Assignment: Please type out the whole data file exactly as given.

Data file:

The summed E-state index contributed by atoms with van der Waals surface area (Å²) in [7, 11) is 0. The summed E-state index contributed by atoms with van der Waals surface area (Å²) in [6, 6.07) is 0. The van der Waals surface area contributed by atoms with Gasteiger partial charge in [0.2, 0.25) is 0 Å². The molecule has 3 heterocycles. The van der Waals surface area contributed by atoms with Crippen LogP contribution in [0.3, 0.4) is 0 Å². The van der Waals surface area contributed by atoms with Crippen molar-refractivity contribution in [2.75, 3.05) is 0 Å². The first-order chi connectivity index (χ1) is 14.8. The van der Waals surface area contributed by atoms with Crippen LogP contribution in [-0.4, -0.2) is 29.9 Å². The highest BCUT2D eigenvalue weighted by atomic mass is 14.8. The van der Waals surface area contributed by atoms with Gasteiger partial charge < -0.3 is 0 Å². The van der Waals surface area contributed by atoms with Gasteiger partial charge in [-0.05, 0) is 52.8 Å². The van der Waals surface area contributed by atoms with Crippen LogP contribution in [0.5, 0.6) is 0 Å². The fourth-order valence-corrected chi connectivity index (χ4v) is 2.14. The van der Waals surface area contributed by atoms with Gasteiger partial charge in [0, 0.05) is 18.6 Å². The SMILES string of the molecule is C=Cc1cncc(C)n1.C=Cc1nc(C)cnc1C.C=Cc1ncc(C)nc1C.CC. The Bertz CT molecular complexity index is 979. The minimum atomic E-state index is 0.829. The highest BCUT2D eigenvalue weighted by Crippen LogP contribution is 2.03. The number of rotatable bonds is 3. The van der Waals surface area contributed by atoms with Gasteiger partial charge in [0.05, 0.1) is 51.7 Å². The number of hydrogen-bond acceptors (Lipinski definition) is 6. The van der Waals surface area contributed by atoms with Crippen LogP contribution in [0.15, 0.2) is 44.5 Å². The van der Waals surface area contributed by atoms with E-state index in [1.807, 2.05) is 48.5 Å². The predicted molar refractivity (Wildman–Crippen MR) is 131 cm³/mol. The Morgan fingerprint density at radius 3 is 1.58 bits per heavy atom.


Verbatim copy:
The summed E-state index contributed by atoms with van der Waals surface area (Å²) in [7, 11) is 0. The summed E-state index contributed by atoms with van der Waals surface area (Å²) in [6, 6.07) is 0. The van der Waals surface area contributed by atoms with Gasteiger partial charge in [0.2, 0.25) is 0 Å². The molecule has 3 heterocycles. The van der Waals surface area contributed by atoms with Crippen LogP contribution in [0.3, 0.4) is 0 Å². The van der Waals surface area contributed by atoms with Crippen molar-refractivity contribution in [2.75, 3.05) is 0 Å². The first-order chi connectivity index (χ1) is 14.8. The van der Waals surface area contributed by atoms with Crippen LogP contribution in [-0.4, -0.2) is 29.9 Å². The highest BCUT2D eigenvalue weighted by atomic mass is 14.8. The van der Waals surface area contributed by atoms with Gasteiger partial charge < -0.3 is 0 Å². The van der Waals surface area contributed by atoms with Gasteiger partial charge in [-0.05, 0) is 52.8 Å². The van der Waals surface area contributed by atoms with Crippen LogP contribution in [0.5, 0.6) is 0 Å². The fourth-order valence-corrected chi connectivity index (χ4v) is 2.14. The van der Waals surface area contributed by atoms with Gasteiger partial charge in [0, 0.05) is 18.6 Å². The SMILES string of the molecule is C=Cc1cncc(C)n1.C=Cc1nc(C)cnc1C.C=Cc1ncc(C)nc1C.CC. The Bertz CT molecular complexity index is 979. The minimum atomic E-state index is 0.829. The highest BCUT2D eigenvalue weighted by Crippen LogP contribution is 2.03. The number of rotatable bonds is 3. The van der Waals surface area contributed by atoms with Gasteiger partial charge in [0.05, 0.1) is 51.7 Å². The number of hydrogen-bond acceptors (Lipinski definition) is 6. The van der Waals surface area contributed by atoms with Crippen LogP contribution in [0.15, 0.2) is 44.5 Å². The van der Waals surface area contributed by atoms with E-state index in [1.807, 2.05) is 48.5 Å². The predicted molar refractivity (Wildman–Crippen MR) is 131 cm³/mol. The Morgan fingerprint density at radius 3 is 1.58 bits per heavy atom.